When the horn sounds, a collective hoot comes from many of the 35 boats that are bobbing in an ocean cluster, shrouded by the Morro Bay fog.
“The race is on!” says Michael Weber of Paso Robles.
His 40-foot trawler, “Kaia Lai,” is not competing, but it will help a photographer shoot the fifth annual Zongo Yachting Cup, a part-race and part-party event that begins in Morro Bay and ends in Avila Beach.
The event is the baby of longtime sailor Paul Irving, a Los Osos resident who named the race after his afro-Caribbean band, the Zongo All-Stars, which performs yearly at the finish line.
“I put the thing together because I love to play music, I love events, and I love to sail, and this was a way to wrap these all together,” Irving said afterward.
The race has grown every year, becoming the biggest in San Luis Obispo County. This year, about 80 excited sailors and guests arrived at the Morro Bay Yacht Club armed with backpacks, layers of clothing, beer and food for a four-hour (or more) trip on the ocean. But before anyone got in a boat, they gathered inside the club, where Irving went over the map he created to help navigate the trip to Avila.
“I didn’t put this on the instructions,” he jokes, pointing south, “but it’s going this way.”
There are two classes for this race: one for sailboats and another for all the rest. Trophies are awarded to the first three finishers in the sailing race, but there’s only one trophy for the cruising class.
This is, more than anything, a sailing race.
“Everyone else is gonna tie in the cruising class,” Irving explained.
Later, as the boats are taking off, Andrew Wise, a member of the Zongo All-Stars, tells Judy Andrews, Weber’s partner, that the fog will eventually clear.
“I think it’ll be a nice day overall,” he says, as Weber and his grandson, Russell Nelson, pull the boat away from the dock and head toward Morro Rock.
But this is the Central Coast, where fog is never too predictable. With visibility at less than a quarter of a mile, whale-watching opportunities are limited, though several otters can be seen lazily floating amid the boats. The conditions are calm, though the wind is a little too calm. The boats that get off to a quick start are able to catch a lift from the wind, but others get stuck in a lull.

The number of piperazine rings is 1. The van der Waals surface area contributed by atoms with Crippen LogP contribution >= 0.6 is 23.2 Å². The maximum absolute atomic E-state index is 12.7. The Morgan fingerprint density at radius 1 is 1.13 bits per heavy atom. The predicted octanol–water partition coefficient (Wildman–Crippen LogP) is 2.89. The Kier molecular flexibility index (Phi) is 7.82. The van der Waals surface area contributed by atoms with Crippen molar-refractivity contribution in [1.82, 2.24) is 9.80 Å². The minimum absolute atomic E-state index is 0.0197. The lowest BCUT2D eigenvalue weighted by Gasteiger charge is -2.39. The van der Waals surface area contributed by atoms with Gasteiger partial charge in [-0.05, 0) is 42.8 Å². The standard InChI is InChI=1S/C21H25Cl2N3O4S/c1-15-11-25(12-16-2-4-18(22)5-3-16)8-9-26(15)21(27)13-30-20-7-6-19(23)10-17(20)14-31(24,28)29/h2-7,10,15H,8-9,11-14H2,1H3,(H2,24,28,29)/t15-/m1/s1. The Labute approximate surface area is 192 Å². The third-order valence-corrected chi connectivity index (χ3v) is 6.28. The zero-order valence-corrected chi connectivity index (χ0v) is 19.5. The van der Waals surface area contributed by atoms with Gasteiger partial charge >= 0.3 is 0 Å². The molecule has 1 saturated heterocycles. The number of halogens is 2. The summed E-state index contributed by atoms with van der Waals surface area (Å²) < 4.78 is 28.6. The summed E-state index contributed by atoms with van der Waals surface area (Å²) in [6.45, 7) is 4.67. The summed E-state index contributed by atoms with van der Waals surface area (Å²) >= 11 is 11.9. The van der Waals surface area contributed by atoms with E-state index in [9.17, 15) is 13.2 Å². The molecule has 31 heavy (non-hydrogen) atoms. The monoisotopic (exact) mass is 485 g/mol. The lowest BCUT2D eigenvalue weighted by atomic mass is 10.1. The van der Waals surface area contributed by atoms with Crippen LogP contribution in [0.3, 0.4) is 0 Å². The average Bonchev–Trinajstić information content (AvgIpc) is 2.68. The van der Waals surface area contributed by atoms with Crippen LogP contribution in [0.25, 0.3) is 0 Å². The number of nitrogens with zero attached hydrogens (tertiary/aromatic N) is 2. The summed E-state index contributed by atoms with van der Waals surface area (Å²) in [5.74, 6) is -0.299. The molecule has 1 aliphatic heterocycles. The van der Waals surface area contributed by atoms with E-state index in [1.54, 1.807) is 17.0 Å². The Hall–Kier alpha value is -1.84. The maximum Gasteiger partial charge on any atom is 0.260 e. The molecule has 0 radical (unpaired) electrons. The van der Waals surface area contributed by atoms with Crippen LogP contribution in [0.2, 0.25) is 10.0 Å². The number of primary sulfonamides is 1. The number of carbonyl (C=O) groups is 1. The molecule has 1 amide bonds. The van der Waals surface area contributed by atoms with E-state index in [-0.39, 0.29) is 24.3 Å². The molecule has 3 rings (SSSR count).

“Some of them turned back,” Weber says later.
Irving, whose insurance company Bayside Life sponsored the event, hired a helicopter to get photos of the boats, but the fog will inhibit that until near the finish line.
Ultimately, John Michener will win in the sailing class with his boat “Whiz Bang.” The cruising class honors go to Tom Sinnickson, who crossed the line on a catamaran.
By 4 p.m., Irving and his band are playing to a festive crowd at the Avila Farmers Market, putting the race to rest and ushering in the weekend. Meanwhile, several of the competitors are lounging on their anchored boats, listening to the music waft from the shore and finally enjoying a little sunshine — though that pesky marine layer can be seen lingering just beyond the Port San Luis breakwater.
“Look at the fog line all the way out there,” says Tony Gomez, sitting on his sailboat, “Geronimo.”
“It was terrible. We never saw anything.”
“We couldn’t get a good line,” adds Kevin Williams, who raced on a catamaran and is now relaxing with Gomez and his partner Anne O’Brien. “I saw on my phone (GPS) that we were headed for Hazard Canyon.”
Gomez, a past winner, finished third this year. He and Williams said there are about five serious competitors, but the rest are there more for the party, which will end around 2 a.m.
“Basically, it’s a nice social event,” Gomez says, the sun now casting a shadow under the bill of his hat.
Gomez, O’Brien and Williams are taking it easy. But a few yards away, things appear more festive on a nearby sailboat named the “Luna Azul.”
“That’s the party boat over there,” said Williams, who lives on a boat currently anchored in Port San Luis.
The owner of the “Luna Azul,” Lonny Young, came up from Ensenada, Mexico, for the race.
“I can care less about who wins,” said Young, who used to anchor in Morro Bay. “I’m in it for a good time.”
While offering a reporter and photographer a ride to Avila Pier on his inflatable boat, Young said he now spends 12 months a year on his sailboat. “Can you think of anything better?”
The race does promote good cheer — and a friendly rivalry between the Morro Bay Yacht Club and the San Luis Yacht Club — but Irving said he plans to market the race more outside the county next year, which will likely attract more serious competitors.
But the party won’t be over.
“That’s the thrust of the thing,” he said, “to have a good time.”